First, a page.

The side effects listed below are not experienced by everyone who takes this medication. If you are concerned about side effects, discuss the risks and benefits of this medication with your doctor.
The following side effects have been reported by at least 1% of people taking this medication. Many of these side effects can be managed, and some may go away on their own over time.
Contact your doctor if you experience these side effects and they are severe or bothersome. Your pharmacist may be able to advise you on managing side effects.
- cold-like symptoms (e.g., sore throat, runny nose)
- injection site reactions (e.g., rash, pain, itching, swelling)
- runny nose
Although most of the side effects listed below don't happen very often, they could lead to serious problems if you do not seek medical attention.
Check with your doctor as soon as possible if any of the following side effects occur:
- athlete's foot
- eye infection (e.g., discharge with itching, redness, swelling)
- itchy rash
- signs of infection (symptoms may include fever or chills, severe diarrhea, shortness of breath, prolonged dizziness, headache, stiff neck, weight loss, or listlessness)
- thrush (white patches in the mouth)
Stop taking the medication and seek immediate medical attention if any of the following occur:
- signs of a serious allergic reaction (e.g., abdominal cramps, difficulty breathing, nausea and vomiting, or swelling of the face and throat)
Some people may experience side effects other than those listed. Check with your doctor if you notice any symptom that worries you while you are taking this medication.
Are there any other precautions or warnings for this medication?
Before you begin using a medication, be sure to inform your doctor of any medical conditions or allergies you may have, any medications you are taking, whether you are pregnant or breast-feeding, and any other significant facts about your health. These factors may affect how you should use this medication.
Allergic reactions: As with other similar medications, it is possible to experience a severe allergic reaction with ixekizumab. Signs of an allergic reaction include a severe rash, hives, swollen face or throat, or difficulty breathing. If these occur, contact your doctor immediately.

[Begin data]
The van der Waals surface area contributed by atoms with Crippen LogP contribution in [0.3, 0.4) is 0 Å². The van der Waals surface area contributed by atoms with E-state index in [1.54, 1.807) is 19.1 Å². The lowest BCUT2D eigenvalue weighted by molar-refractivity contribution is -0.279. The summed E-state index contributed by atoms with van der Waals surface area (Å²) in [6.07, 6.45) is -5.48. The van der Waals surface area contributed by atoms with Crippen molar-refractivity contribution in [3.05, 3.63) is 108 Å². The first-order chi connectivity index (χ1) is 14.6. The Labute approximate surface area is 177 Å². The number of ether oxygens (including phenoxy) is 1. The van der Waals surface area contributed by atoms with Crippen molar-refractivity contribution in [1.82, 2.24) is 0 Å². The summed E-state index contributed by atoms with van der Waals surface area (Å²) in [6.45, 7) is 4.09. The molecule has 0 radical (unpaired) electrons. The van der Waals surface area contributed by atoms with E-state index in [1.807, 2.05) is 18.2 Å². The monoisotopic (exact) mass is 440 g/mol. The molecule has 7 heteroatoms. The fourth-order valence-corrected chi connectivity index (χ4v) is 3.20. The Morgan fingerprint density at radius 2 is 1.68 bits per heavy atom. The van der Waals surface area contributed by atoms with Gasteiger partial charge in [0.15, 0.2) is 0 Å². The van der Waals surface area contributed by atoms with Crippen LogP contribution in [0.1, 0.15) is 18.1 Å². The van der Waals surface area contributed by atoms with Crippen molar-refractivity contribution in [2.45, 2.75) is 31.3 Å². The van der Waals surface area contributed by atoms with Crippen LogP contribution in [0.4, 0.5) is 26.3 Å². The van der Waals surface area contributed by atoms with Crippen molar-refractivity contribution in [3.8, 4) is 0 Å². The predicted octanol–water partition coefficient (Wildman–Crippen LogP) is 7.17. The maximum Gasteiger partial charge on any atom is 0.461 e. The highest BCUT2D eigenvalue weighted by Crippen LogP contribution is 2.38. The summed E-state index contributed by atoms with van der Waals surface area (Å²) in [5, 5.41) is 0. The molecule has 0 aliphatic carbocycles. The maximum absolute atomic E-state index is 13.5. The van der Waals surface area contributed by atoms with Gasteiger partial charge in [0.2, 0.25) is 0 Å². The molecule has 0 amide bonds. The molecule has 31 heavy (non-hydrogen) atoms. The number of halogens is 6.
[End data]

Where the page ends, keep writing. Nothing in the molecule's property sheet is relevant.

Inflammatory bowel disease: If you have Crohn's disease or ulcerative colitis, this medication may make symptoms of your condition worse. Discuss with your doctor how this medication may affect your medical condition, how your medical condition may affect the dosing and effectiveness of this medication, and whether any special monitoring is needed.
Infections: This medication can increase the risk of developing an infection, including serious infections such as tuberculosis. Before starting ixekizumab treatment, your doctor may test to see if you have tuberculosis. If you notice signs of an infection such as fever, chills, pain, swelling, or coughing, contact your doctor as soon as possible. This medication should also not be started while you have an active infection.
Tell your doctor if you have a history of infections that keep coming back, or other conditions that might increase your risk of infections such as diabetes. While you are taking ixekizumab, your doctor will monitor you for signs of infection.
Vaccines: Before starting this medication, all your immunizations should be up to date. Live vaccines (e.g., BCG, yellow fever) are not recommended for people taking this medication. Talk to your doctor if you need any vaccinations while taking this medication.
Pregnancy: This medication should not be used during pregnancy unless the benefits outweigh the risks. If you become pregnant while taking this medication, contact your doctor immediately.
Breast-feeding: It is not known whether ixekizumab passes into breast milk. If you are a breast-feeding mother and are taking this medication, it may affect your baby. Talk to your doctor about whether you should continue breast-feeding.
Children: The safety and effectiveness of using this medication have not been established for children.
What other drugs could interact with this medication?
There may be an interaction between ixekizumab and any of the following:
If you are taking any of these medications, speak with your doctor or pharmacist. Depending on your specific circumstances, your doctor may want you to:
- stop taking one of the medications,
- change one of the medications to another,
- change how you are taking one or both of the medications, or
- leave everything as is.
An interaction between two medications does not always mean that you must stop taking one of them. Speak to your doctor about how any drug interactions are being managed or should be managed.
Medications other than those listed above may interact with this medication. Tell your doctor or prescriber about all prescription, over-the-counter (non-prescription), and herbal medications you are taking. Also tell them about any supplements you take. Since caffeine, alcohol, the nicotine from cigarettes, or street drugs can affect the action of many medications, you should let your prescriber know if you use them.